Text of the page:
FIG. 6 illustrates in graphic form a set of predefined patterns in accordance with this invention.
FIG. 1 illustrates a logic circuit for crispening or improving the apparent resolution of a digital video signal. The circuit would be utilized in digital TV receivers such as the one described in the aforementioned article by Duebert. The circuit would replace the peaking circuit of FIG. 2 as disclosed in the article by Duebert. The circuit of FIG. 1 inserts an additional sample between each of the received digitized samples on input bus 101 thereby doubling the sample rate. The value of the sample inserted is determined by comparing three samples received from input bus 101 with the patterns illustrated in FIG. 2. The three sample points are compared against the patterns illustrated in FIG. 2 by the circuit of FIG. 1 are designated C, B, and A, with B being the present sample, C being the next sample, and A being the previous sample. Sample A is first placed on output bus 117, followed by the inserted sample.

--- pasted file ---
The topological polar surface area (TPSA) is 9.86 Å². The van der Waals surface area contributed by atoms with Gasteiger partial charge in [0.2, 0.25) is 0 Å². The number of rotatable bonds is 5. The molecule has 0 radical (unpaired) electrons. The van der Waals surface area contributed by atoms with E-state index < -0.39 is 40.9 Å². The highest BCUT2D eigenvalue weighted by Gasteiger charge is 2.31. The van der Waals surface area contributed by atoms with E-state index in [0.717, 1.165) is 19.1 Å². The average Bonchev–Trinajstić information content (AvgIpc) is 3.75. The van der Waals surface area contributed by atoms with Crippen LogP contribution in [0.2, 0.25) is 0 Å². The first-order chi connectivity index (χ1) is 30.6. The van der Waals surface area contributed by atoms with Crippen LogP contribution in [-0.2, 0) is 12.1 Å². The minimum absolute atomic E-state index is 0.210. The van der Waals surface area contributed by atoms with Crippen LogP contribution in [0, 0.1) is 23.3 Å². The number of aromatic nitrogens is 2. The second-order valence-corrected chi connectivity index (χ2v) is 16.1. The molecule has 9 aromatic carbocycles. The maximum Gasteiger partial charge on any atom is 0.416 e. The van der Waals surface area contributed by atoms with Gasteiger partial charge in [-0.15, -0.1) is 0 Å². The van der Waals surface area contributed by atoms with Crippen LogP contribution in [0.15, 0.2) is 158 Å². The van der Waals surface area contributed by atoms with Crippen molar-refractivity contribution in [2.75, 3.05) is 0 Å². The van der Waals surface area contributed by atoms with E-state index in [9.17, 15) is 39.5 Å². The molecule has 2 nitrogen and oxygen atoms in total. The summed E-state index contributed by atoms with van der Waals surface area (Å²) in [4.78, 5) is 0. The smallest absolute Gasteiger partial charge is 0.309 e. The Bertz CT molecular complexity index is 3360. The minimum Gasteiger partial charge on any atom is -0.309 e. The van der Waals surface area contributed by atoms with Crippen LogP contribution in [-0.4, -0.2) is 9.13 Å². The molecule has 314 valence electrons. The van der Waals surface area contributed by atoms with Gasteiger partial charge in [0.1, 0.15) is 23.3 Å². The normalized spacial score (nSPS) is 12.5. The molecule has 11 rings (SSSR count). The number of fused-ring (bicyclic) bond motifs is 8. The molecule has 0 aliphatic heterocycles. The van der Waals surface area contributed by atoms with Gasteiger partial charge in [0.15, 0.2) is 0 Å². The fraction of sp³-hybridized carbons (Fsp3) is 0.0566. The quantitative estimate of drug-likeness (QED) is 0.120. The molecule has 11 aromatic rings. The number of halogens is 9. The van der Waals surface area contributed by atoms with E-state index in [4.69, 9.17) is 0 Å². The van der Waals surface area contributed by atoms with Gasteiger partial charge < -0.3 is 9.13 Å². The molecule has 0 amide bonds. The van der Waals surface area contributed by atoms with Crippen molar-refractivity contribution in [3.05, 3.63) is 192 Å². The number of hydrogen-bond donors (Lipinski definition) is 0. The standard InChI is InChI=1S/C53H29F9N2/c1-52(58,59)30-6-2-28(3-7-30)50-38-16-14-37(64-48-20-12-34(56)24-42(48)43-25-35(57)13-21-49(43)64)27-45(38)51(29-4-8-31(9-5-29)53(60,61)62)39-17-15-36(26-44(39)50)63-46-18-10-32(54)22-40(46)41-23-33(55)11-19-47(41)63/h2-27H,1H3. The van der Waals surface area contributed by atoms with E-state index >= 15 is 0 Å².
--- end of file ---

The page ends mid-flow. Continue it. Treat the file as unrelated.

Illustrated in Fig. 2 are the predefined patterns that are used by the circuit of FIG. 1. The numerical designations given on FIG. 2 indicate whether the slope of the signal is constant (0) or negative (-1) or positive (1). For the slope to be considered constant, the difference between the two samples must be less than a value K, which advantageously may have the value of 25 percent of the maximum range between any combination of the samples A, B, or C if this maximum range is greater than advantageously one-sixteenth of the total dynamic range. For example, pattern 201 of FIG. 2 has a slope of "0" between samples A and B indicating that the difference between samples A and B is less than the value K. By the same token, the slope between sample B and sample C is designated as a "-1" which means that the absolute value of C subtracted from B is greater than the value K. In FIG. 2, a sample designated by a circle means that it is a sample received via bus 101, and a sample designated by an X is an inserted sample.